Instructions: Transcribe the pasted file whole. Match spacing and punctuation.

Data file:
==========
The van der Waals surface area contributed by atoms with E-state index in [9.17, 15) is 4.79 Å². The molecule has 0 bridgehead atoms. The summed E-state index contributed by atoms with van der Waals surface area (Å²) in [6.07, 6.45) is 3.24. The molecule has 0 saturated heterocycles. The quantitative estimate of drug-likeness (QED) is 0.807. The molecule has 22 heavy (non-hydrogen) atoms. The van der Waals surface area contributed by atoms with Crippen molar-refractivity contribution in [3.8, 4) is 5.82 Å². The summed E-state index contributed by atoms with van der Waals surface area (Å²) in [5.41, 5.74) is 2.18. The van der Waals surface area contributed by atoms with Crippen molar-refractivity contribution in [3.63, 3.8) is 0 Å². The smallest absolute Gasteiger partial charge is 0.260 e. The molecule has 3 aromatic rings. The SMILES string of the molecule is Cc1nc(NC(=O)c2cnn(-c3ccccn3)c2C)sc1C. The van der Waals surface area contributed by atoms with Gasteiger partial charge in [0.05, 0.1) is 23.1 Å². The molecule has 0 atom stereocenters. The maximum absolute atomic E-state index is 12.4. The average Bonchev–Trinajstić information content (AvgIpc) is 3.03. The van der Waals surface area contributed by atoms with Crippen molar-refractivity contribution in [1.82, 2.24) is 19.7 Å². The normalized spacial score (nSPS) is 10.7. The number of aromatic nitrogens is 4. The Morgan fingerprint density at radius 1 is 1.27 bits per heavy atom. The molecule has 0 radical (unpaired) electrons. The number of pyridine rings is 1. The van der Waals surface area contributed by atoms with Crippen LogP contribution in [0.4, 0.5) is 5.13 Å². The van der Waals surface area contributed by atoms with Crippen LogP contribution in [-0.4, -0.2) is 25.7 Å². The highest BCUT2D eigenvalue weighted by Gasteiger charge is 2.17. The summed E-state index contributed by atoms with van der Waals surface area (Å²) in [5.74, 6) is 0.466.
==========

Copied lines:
The van der Waals surface area contributed by atoms with E-state index in [9.17, 15) is 4.79 Å². The molecule has 0 bridgehead atoms. The summed E-state index contributed by atoms with van der Waals surface area (Å²) in [6.07, 6.45) is 3.24. The molecule has 0 saturated heterocycles. The quantitative estimate of drug-likeness (QED) is 0.807. The molecule has 22 heavy (non-hydrogen) atoms. The van der Waals surface area contributed by atoms with Crippen molar-refractivity contribution in [3.8, 4) is 5.82 Å². The summed E-state index contributed by atoms with van der Waals surface area (Å²) in [5.41, 5.74) is 2.18. The van der Waals surface area contributed by atoms with Crippen molar-refractivity contribution in [3.63, 3.8) is 0 Å². The smallest absolute Gasteiger partial charge is 0.260 e. The molecule has 3 aromatic rings. The SMILES string of the molecule is Cc1nc(NC(=O)c2cnn(-c3ccccn3)c2C)sc1C. The van der Waals surface area contributed by atoms with Gasteiger partial charge in [0.05, 0.1) is 23.1 Å². The molecule has 0 atom stereocenters. The maximum absolute atomic E-state index is 12.4. The average Bonchev–Trinajstić information content (AvgIpc) is 3.03. The van der Waals surface area contributed by atoms with Crippen molar-refractivity contribution in [1.82, 2.24) is 19.7 Å². The normalized spacial score (nSPS) is 10.7. The number of aromatic nitrogens is 4. The Morgan fingerprint density at radius 1 is 1.27 bits per heavy atom. The molecule has 0 radical (unpaired) electrons. The number of pyridine rings is 1. The van der Waals surface area contributed by atoms with Crippen LogP contribution in [0.4, 0.5) is 5.13 Å². The van der Waals surface area contributed by atoms with Crippen LogP contribution in [-0.4, -0.2) is 25.7 Å². The highest BCUT2D eigenvalue weighted by Gasteiger charge is 2.17. The summed E-state index contributed by atoms with van der Waals surface area (Å²) in [5.74, 6) is 0.466.